Secondly, the opportunities linked to the development of services, particularly in the field of tourism, have not compensated for these job losses. Quite the contrary: many activities (agencies, transport companies) have moved to Marrakech, which controls tourist flows.

Furthermore, the development of educational establishments has attracted young civil servants from other localities. Fertility, still high at the start of the 2000s, has collapsed to align with European standards while life expectancy has increased significantly due to the fall in infant and maternal mortality due to the increase in dispensaries and emergency evacuation systems.

However, the absence of job prospects darkens the horizons of a now very connected youth. The young men then engage in a professional career marked by very high mobility. Many of them leave secondary school as early as college when they have academic difficulties. They are then hired in the city for very low salaries, often around 120 euros per month for minors, rarely above 300 euros per month for adults (the SMIG in Morocco is set at 300 euros). They must wait until they have a sufficiently stable economic situation to hope to marry. Many of them hope to settle in the city, but others favor multi-activity, because they are deeply attached to their land and to agriculture.

Young women are hit even harder with record unemployment rates. As soon as they stop their studies, 92% of them find themselves unemployed. Families discourage them from going to town, except for the very small minority who have a higher education diploma allowing them to access declared salaried jobs with social security coverage. The overwhelming majority of them do not see that marriage as a horizon for living apart and building a social place. Feeling forgotten, they now marry younger, often against the advice of their parents, hoping to found a home in the city of Amizmiz, Tahanaout or Marrakech.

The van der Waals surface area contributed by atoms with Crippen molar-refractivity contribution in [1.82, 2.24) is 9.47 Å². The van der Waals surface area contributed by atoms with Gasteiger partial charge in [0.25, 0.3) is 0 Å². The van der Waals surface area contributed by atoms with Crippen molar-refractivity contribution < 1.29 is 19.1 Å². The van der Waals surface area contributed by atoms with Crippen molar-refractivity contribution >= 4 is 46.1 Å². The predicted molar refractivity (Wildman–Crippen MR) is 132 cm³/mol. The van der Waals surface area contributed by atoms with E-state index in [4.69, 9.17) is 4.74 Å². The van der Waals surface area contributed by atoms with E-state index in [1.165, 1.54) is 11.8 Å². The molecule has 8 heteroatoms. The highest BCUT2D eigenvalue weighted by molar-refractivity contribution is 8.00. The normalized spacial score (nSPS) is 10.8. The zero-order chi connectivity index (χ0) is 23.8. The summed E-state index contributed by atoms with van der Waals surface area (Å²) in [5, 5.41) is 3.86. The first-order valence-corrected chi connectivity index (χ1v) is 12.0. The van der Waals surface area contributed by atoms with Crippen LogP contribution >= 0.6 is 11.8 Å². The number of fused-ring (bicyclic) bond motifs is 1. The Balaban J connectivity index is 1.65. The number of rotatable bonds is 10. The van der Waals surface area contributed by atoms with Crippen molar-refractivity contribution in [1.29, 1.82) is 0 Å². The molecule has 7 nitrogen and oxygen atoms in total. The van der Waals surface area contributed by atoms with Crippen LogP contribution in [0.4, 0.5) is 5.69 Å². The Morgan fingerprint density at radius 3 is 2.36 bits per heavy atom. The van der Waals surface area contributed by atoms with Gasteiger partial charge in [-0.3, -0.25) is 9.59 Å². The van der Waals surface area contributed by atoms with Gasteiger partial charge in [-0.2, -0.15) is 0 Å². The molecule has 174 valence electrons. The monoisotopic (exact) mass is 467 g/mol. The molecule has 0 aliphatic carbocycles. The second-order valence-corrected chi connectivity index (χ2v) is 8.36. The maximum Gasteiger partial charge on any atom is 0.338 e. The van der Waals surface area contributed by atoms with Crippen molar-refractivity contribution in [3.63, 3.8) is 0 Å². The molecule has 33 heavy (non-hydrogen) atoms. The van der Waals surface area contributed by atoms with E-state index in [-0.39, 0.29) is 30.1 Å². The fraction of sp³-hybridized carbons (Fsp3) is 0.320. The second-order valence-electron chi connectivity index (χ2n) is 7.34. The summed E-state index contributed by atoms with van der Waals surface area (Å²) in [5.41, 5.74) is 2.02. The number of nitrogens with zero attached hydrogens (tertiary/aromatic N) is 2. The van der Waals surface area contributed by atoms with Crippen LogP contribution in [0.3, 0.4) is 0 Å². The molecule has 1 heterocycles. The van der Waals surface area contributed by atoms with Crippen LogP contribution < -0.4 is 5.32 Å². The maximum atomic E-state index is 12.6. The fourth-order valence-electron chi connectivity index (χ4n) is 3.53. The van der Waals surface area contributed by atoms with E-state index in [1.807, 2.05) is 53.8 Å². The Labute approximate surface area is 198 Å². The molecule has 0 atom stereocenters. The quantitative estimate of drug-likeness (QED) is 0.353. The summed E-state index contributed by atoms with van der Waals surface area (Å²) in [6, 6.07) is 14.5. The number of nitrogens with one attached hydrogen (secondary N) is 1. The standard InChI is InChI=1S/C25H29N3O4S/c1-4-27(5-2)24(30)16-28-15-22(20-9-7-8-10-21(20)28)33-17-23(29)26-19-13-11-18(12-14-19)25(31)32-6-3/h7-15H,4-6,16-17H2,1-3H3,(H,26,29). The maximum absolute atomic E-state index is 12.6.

Consequently, the region is marked by a profound change in its habitat. The historic residences in the heart of fortified villages were gradually abandoned, or preserved as simple sheepfolds or stables. New houses were built, closer to the road and schools. Some villages have emptied of their inhabitants, others have developed. The population was concentrated in small towns in the piedmont, such as Amizmiz, which experienced strong population growth.